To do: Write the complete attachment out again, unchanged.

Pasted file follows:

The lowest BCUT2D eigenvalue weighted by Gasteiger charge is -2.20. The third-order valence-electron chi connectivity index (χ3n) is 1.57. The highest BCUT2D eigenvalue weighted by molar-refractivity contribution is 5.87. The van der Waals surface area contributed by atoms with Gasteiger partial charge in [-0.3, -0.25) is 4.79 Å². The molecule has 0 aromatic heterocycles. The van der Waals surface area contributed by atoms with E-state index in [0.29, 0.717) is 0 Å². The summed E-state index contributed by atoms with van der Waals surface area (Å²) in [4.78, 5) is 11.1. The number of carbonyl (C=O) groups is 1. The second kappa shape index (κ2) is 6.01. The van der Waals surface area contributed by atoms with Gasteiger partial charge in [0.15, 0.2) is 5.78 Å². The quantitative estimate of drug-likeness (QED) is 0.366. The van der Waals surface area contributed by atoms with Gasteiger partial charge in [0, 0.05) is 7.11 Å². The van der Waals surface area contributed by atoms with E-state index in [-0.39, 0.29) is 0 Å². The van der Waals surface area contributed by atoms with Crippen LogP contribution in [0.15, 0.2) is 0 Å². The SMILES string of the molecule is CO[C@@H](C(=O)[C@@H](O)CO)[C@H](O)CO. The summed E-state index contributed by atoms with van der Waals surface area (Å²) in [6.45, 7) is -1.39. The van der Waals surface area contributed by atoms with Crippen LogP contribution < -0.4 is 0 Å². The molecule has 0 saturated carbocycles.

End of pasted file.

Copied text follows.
The lowest BCUT2D eigenvalue weighted by Gasteiger charge is -2.20. The third-order valence-electron chi connectivity index (χ3n) is 1.57. The highest BCUT2D eigenvalue weighted by molar-refractivity contribution is 5.87. The van der Waals surface area contributed by atoms with Gasteiger partial charge in [-0.3, -0.25) is 4.79 Å². The molecule has 0 aromatic heterocycles. The van der Waals surface area contributed by atoms with E-state index in [0.29, 0.717) is 0 Å². The summed E-state index contributed by atoms with van der Waals surface area (Å²) in [4.78, 5) is 11.1. The number of carbonyl (C=O) groups is 1. The second kappa shape index (κ2) is 6.01. The van der Waals surface area contributed by atoms with Gasteiger partial charge in [0.15, 0.2) is 5.78 Å². The quantitative estimate of drug-likeness (QED) is 0.366. The van der Waals surface area contributed by atoms with Gasteiger partial charge in [0, 0.05) is 7.11 Å². The van der Waals surface area contributed by atoms with E-state index in [-0.39, 0.29) is 0 Å². The van der Waals surface area contributed by atoms with Crippen LogP contribution in [0.15, 0.2) is 0 Å². The SMILES string of the molecule is CO[C@@H](C(=O)[C@@H](O)CO)[C@H](O)CO. The summed E-state index contributed by atoms with van der Waals surface area (Å²) in [6.45, 7) is -1.39. The van der Waals surface area contributed by atoms with Crippen LogP contribution < -0.4 is 0 Å². The molecule has 0 saturated carbocycles.